The feature film The X-Files: I Want to Believe is a satisfying if unspectacular installment in the X-Files series, taking place an unspecified time after the show's nine-year television run. Former agent Dana Scully (Gillian Anderson) is now a doctor, while Fox Mulder (David Duchovny) is being hunted by his former agency and living in seclusion. He and Scully are summoned back by a case involving a missing agent and a former priest (Billy Connolly) who claims to be able to see clues to the agent's whereabouts psychically, though his initial search turns up only a severed limb. Don't expect the usual cast of characters; the FBI has completely turned over (except for the George W. Bush portrait), and the only reason Scully and Mulder are back is because agent Dakota Whitney (Amanda Peet) remembers his success on similar cases involving the unexplainable. Don't expect the same rogues' gallery either; unlike the previous X-Files feature film, which was inextricably linked to the series' convoluted mythology arc (and served as a bridge between the fifth and sixth seasons), I Want to Believe is a stand-alone piece that makes use of the series' roots in horror/sci-fi and moody Vancouver, B.C., locales. Also unlike the previous film, which was almost self-consciously shot for the big screen, this film is on a smaller scale, like a double-length episode of the series. But it's still a good reminder of the creepy vibe that hooked fans for years. And the relationship between Mulder and Scully? It seems to have resumed pretty much where it left off, at least when you take into account the long period of separation. But stick around for the end-credit sequence to take in all the possibilities for the future. --David Horiuchi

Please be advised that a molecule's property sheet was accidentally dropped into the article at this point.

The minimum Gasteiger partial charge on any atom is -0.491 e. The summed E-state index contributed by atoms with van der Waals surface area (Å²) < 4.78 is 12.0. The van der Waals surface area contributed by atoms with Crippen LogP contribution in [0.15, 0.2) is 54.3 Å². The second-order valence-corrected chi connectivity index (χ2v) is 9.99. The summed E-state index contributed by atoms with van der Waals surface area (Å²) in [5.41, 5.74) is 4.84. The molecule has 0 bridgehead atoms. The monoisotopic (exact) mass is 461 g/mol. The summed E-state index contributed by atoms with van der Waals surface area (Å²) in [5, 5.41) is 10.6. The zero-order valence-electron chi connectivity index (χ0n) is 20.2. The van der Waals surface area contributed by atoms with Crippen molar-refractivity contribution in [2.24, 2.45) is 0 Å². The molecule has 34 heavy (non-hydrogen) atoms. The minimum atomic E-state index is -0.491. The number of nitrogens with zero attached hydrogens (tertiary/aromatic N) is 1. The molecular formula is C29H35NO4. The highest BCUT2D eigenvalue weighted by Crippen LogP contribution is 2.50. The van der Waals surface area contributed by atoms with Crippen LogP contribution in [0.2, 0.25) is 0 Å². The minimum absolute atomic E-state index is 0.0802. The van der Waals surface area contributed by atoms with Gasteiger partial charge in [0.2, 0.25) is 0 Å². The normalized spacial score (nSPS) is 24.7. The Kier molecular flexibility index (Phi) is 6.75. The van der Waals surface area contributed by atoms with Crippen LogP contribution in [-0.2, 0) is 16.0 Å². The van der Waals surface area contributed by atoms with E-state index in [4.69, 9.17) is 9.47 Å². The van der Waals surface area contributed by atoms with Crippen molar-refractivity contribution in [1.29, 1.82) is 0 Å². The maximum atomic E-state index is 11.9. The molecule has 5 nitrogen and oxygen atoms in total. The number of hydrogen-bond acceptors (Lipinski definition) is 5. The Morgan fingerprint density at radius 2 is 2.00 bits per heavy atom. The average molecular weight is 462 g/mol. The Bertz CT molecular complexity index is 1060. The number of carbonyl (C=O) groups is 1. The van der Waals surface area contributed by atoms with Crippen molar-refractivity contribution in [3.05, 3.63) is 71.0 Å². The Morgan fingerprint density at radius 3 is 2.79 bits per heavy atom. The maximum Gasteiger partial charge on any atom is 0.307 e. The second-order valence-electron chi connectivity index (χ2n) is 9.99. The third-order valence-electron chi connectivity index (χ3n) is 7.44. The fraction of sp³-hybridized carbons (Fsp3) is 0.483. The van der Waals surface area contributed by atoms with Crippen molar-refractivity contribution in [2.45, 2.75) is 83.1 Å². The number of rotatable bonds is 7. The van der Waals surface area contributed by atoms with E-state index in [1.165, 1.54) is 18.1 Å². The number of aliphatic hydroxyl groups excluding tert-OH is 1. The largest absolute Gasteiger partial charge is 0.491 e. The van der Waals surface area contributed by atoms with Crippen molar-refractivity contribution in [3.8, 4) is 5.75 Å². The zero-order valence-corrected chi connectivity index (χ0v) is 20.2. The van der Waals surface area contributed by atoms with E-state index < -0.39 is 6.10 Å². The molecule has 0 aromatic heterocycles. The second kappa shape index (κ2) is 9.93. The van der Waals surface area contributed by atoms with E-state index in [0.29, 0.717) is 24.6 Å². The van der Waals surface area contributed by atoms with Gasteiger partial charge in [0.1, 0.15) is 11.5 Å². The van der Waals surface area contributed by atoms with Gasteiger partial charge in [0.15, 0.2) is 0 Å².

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Top customer reviews
The fundamental strength of The X-Files was always the heartfelt relationship between Scully & Mulder. Whether the episode dealt with either a "monster-of-the-week" or the "Mythology," we always watched because we wanted to see Scully - I mean, Scully & Mulder. The plot was always secondary to Scully... and Mulder, of course.
Well, "I Want to Believe" is about Scully, is about Mulder, and it's about Scully & Mulder. This film gives us a peek into their (rather complicated) relationship ten years after the show ended. Simple as that.
Plus, here's the economic reality: a "Mythology" movie would have been much more expensive to make. Therefore, FOX may not have greenlighted the picture at all (esp. ten years after X-Files went off the air).So we got the movie Chris Carter could get made.
It's a good movie: suspenseful, funny, intelligent, and... Scully was in it (watch for the bikini scene!). Isn't that enough?
It was a switch from most of the series episodes which 80 % of them dealt with alien abduction or UFOs or monsters.
David Duchovny, Gillian Anderson and special guest star Billy Connelly as a pedophile psychic priest were superb. A real nail biting missing persons case which glued me to my seat.
That's why I'm giving it 4 out of 5 stars.